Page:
With the proliferation of ad-blocking software, and, worse, the widespread anesthesis of the ad neuron in web surfers’ brains, the classic 468×60 banner ad is not the unquestioned moneymaking powerhouse it once was. Advertisers are looking for alternative ways to grab attention.
There is an alternate approach that’s quickly grown in popularity. Current web darling Google, which is praised for its pin-neat interface (among other things), has long been leading the charge toward small, simple, text-only ads. These ads are set apart in their own table cell off to one side, shaded a different color so they stand out and are easy to notice without being annoying. They are cleanly delineated and out of the way of those who are not interested in them, but easily accessible to those who are. In this way they are presented as a resource, an offer of assistance, rather than a hard, insistent pitch.
Some other sites offering this type of advertising (referred to in some circles as “micro-ads”) simply deal them out from a pool willy-nilly, so that any time a page is viewed it will contain a different ad. Google’s ads, however, are tied into the site’s search engine functionality, synergized or “targeted” if you will, to improve their response rate dramatically.
The AdWords System
On Google, the text ads are made much more effective by precision targeting. Advertisers associate their ads with a couple of key words or phrases, so that a given ad is served only to people who are searching for related topics. The level of relevancy thus achieved is tremendously appealing to advertisers and consumers alike — often the ad is the very thing the searcher wants! This tight targeting leads to a dramatically increased click-through rate.
The other whopping advantage to these text ads is their minimal overhead. Whereas conventional web advertising requires contracts, representatives, deal making, file uploads, and all sorts of shenanigans, these micro-ads are entirely self-serviceable and self-maintaining. Advertisers basically just go to the “Place An Ad” or comparable page on the site in question, type in a couple of lines of copy and a target URL, and the campaign is launched. Ads appear on Google almost instantaneously after they are submitted.
Billing is calculated by the click rather than by the impression, with preferable placement given to ads with higher click-through rates. Since Google is getting your money only when somebody clicks on your ad, they want to maximize clicking. Ads that generate a lot of clicks are moved up in the hierarchy automatically, served more often and higher on the page than ads that are targeted to the same keywords but that generate fewer clicks.
The flipside of this is that the cost per click is calculated according to the keywords used to target the ad. Frequently requested keywords or phrases, like “britney spears”, cost more. Less popular phrases, like, say, “ralph macchio,” go for a few cents per click. This tends to work out relatively fairly:big companies advertising popular products or services can pay out of their deep pockets for popular keywords, whereas an independent special-interest site can attract like-minded folk without breaking the bank at 5 cents a click, that’s 200 new visitors for $10.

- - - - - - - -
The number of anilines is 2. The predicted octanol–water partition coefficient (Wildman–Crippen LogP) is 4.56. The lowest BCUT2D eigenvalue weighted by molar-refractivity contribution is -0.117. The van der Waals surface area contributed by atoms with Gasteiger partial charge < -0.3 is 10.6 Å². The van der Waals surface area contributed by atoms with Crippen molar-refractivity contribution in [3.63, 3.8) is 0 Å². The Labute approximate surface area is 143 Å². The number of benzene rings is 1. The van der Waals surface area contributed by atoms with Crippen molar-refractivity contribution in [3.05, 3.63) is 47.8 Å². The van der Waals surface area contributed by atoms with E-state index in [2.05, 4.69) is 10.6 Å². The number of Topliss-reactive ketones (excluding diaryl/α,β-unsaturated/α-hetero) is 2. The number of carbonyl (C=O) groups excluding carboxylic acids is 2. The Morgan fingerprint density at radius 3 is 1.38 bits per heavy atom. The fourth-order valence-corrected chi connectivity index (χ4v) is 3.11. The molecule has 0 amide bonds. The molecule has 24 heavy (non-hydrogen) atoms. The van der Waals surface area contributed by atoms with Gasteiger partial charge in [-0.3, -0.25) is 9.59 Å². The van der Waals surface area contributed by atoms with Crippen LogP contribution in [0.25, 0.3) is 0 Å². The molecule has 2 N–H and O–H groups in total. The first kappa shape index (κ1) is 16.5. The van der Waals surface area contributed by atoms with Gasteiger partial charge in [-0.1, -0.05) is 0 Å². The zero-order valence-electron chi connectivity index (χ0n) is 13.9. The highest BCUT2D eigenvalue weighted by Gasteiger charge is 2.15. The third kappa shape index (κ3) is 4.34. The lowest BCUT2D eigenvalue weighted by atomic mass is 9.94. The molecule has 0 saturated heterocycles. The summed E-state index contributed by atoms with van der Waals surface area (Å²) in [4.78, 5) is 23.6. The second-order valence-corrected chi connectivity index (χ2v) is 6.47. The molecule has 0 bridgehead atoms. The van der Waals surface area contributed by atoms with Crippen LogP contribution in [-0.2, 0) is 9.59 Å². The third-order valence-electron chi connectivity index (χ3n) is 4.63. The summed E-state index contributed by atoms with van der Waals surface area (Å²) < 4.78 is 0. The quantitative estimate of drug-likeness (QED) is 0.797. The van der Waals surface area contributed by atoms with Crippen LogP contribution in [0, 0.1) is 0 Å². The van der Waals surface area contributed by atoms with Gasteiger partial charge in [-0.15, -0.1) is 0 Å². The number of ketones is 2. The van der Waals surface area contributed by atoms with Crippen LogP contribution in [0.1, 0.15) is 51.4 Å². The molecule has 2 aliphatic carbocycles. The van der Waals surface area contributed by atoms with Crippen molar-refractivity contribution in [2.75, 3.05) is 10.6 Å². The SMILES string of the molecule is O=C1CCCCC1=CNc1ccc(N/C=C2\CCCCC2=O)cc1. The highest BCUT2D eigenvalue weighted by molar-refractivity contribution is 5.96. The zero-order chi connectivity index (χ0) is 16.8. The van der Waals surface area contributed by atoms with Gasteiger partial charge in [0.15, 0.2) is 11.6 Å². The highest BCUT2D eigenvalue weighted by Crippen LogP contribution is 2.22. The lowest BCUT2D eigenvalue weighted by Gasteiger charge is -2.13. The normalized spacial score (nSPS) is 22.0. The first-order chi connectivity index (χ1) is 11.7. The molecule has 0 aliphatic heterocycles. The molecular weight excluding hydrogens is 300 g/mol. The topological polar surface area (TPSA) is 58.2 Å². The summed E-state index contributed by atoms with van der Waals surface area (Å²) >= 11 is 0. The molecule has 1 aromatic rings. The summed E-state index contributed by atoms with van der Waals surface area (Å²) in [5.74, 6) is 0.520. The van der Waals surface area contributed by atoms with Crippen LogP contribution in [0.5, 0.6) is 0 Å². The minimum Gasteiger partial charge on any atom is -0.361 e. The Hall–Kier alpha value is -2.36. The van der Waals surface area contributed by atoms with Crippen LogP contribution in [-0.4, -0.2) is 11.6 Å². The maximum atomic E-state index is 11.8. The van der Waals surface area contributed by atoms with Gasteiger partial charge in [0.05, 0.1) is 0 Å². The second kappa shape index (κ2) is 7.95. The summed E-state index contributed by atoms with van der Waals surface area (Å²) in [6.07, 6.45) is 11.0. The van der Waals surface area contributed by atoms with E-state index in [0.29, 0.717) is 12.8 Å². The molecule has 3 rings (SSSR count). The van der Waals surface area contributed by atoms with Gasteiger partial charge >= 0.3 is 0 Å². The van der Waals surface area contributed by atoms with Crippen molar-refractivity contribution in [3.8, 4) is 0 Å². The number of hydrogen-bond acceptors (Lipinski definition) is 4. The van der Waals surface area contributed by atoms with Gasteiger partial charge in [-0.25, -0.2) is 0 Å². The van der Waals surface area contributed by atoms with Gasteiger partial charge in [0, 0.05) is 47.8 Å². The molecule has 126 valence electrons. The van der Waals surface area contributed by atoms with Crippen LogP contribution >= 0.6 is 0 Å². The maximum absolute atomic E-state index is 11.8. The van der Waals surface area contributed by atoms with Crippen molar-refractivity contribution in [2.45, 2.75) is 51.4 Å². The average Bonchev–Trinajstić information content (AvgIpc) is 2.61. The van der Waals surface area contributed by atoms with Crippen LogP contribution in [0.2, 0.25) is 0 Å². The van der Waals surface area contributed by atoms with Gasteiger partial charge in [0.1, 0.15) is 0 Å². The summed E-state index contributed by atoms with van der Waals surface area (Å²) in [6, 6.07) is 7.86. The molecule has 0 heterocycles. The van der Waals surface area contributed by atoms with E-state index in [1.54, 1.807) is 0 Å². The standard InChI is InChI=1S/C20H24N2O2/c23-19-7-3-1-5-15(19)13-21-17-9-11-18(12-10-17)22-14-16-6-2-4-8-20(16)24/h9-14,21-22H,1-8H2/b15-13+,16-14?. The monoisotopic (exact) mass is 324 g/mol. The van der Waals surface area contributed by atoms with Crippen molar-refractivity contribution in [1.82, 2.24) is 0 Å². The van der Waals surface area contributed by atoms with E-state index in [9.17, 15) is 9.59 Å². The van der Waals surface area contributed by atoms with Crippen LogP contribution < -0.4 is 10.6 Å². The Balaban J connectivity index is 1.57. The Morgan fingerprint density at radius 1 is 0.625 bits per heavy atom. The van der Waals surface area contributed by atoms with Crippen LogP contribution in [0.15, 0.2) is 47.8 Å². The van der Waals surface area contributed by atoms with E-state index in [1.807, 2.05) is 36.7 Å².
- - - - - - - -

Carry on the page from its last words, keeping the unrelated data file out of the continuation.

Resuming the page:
Implementing Your Own Text Ads
By now all you web builders are thinking, well, if Google can do it, why can’t we? Quite so. Chances are, text ads won’t prove to be a miraculous solution to the question Whither Advertising? for large, expensive sites. At the going rate, they probably won’t bring in enough revenue to support a web giant. But for independent, low-overhead places, they can be just the ticket. Here are some pointers to get you started serving text ads on your own site.
For a site that serves up dynamic content already, it’s pretty easy, and potentially lucrative, to write a bit of code and add in your own text ads. Because there are no images, server and bandwidth overhead is low, and because you’re already pulling your content from a database (or flat files, or whatever), adding a bit of code to pull in some ad text and display it is more or less trivial. The toughest part is building the mechanism to track ad impressions and clicks, and to bill your advertisers.
Tracking is made much easier if you set a flat rate, without elaborate sliding scales like Google’s. You’ll need a redirection script to track click-throughs:whenever someone clicks on an ad, they go to your script, which logs which ad was clicked, which page the user is coming from, the time and date, and any other data you desire, and then, instantly, invisibly, sends them on to the URL associated with the ad. With that, and another little script to rotate the ads, you’re all set. Those are very simple tasks and can be easily set up in Perl, PHP, or whatever you happen to be comfortable with.
But Let’s Talk Turnkey
If you don’t have the wherewithal for a coding project, even a small one, or if you don’t have a solid, dynamically driven content framework to build on, there are a number of existing turnkey and semi-turnkey solutions you can choose from. TextAds is a terrific open source PHP project that makes it easy to implement text ads on a site you host. Also, Idya offers an alternative system starting at $40.
Text ads are cheap, elegant, and easy to implement and to buy. They are an excellent way to make the web less ugly and pocket a little extra lettuce while you’re at it. What’s more, they’re a trendy design statement! Pretty soon, even sites that don’t feel like serving up real text ads won’t be caught dead without fake ones — pretty little squares off to the side, like windowboxes. Yeah! Everybody type after me: